The South Korean capital, Seoul had trams up until the 1960s. Some of their cars were acquired second-hand from the Los Angeles system. The trams were very useful in the Korean War where half of the trams broke down. Trams were also formerly used in Busan, although they have seen something of a revival on the Busan-Gimhae Light Rail Line.
The sole tram service in present day Malaysia operated in George Town, Penang in British Malaya between 1906 and 1936, after its service was discontinued in favor of trolleybuses (which would in turn be replaced by conventional diesel buses). Due to the relatively early retirement of streetcars in the city, few traces of streetcar infrastructure remain in George Town, with the exception a stretch of preserved streetcar rail rediscovered during roadworks in the late 2000s. Although talks on reviving the city's tram system have taken place since, none of these plans have materialise.
Singapore has historically operated two tram services, the first a steam tramway existing between 1886 and 1894, and the second an electric-powered system between 1905 and 1927. Singapore is considering the use of modern tramway systems, the first might be in the east (Tampines area). Singapore will also consider the use of trolleybus systems as well.
In Pakistan, Karachi was the first and only city where trams were introduced by the British Raj in 1885 After almost 90 years, the network was closed in 1975 as trams were involved in many accidents and was an attempt to decongest the city's traffic. Currently, a tram system is being built in Gwadar, with construction having started in late 2011.
The Philippines once had a tram network in the City of Manila and was known locally as the trambiya. Much of the trambiya system was destroyed in the 1945 Bombing of Manila towards the end of World War II.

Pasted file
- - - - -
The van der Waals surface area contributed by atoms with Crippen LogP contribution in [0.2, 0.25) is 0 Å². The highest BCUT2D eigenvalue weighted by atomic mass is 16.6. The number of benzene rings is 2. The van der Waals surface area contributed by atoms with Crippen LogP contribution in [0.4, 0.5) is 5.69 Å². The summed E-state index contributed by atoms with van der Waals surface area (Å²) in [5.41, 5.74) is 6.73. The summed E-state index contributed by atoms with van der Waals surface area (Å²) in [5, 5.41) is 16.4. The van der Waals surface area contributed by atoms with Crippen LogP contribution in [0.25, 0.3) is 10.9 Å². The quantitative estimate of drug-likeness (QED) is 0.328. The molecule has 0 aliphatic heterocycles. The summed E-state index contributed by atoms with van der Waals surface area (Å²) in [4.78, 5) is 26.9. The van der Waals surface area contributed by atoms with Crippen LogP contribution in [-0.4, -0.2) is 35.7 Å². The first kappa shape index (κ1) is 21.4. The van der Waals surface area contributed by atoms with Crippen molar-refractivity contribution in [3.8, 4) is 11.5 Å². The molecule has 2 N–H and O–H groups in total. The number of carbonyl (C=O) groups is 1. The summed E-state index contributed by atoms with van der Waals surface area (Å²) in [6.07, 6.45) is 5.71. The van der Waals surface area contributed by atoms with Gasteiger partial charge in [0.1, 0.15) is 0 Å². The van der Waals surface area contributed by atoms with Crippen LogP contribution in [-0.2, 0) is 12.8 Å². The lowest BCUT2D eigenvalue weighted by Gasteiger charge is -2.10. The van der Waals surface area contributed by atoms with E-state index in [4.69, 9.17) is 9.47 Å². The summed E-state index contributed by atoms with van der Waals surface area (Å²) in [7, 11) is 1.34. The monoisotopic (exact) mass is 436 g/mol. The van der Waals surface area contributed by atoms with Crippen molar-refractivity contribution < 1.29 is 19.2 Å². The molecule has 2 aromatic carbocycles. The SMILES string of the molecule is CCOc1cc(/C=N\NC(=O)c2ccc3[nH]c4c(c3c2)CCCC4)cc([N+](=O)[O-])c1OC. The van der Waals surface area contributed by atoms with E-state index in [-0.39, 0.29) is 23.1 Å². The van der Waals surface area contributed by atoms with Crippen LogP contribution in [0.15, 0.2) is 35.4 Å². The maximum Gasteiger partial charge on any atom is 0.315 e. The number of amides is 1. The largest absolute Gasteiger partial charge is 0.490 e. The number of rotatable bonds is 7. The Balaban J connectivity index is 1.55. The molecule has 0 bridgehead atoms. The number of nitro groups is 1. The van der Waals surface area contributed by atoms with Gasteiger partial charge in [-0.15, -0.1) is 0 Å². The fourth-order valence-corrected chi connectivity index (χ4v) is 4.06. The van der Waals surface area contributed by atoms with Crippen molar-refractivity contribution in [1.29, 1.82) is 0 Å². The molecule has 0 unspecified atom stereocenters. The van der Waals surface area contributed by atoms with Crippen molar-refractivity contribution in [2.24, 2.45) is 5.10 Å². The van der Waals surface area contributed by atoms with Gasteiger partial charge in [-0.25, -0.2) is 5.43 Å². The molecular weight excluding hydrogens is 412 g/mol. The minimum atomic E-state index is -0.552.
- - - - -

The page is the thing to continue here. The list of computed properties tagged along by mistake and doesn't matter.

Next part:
The trams were superseded in the late 20th century by a still-growing urban rail network, beginning with the LRT in the late 1980s, followed by the MRT a decade later. Trams were also formerly used on the island of Corregidor.
The Northern and Central areas of the City of Colombo had an electric Tram Car system (42" Gauge). This system commenced operations about 1900 and was discontinued by 1960. The original operator was the Colombo Electric Tram Car and Lighting Company Ltd. (represented by Boustead Brothers), and after an infamous Tram Car Strike, the Colombo Municipal Council took over operations. Subsequently, the tram car system was phased out.
The Bangkok electrical tramway system was first introduced in 1893. It serviced Bangkok with 48.7 km of track and 206 trams. The tramway service was discontinued in 1968.
The Tashkent electrical tramway system was introduced in 1912 as a replacement of the horse-driven trams that were running since 1901. Tashkent tram system is the oldest in Central Asia, and was one of the biggest in the former Soviet Union. In the beginning of the 21st century the system has lost many of its routes, due to removal of track from the city center.
In Vietnam, tram networks once ran in Hanoi and Ho Chi Minh City (formerly Saigon). Tram services in Saigon began in 1881 (cars towed by a steam locomotive), then as electric cars and stopped running in 1954, while the system in Hanoi survived until the first months of 1990.
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- Trams in Karachi
- Karachi Tramway of Yesteryears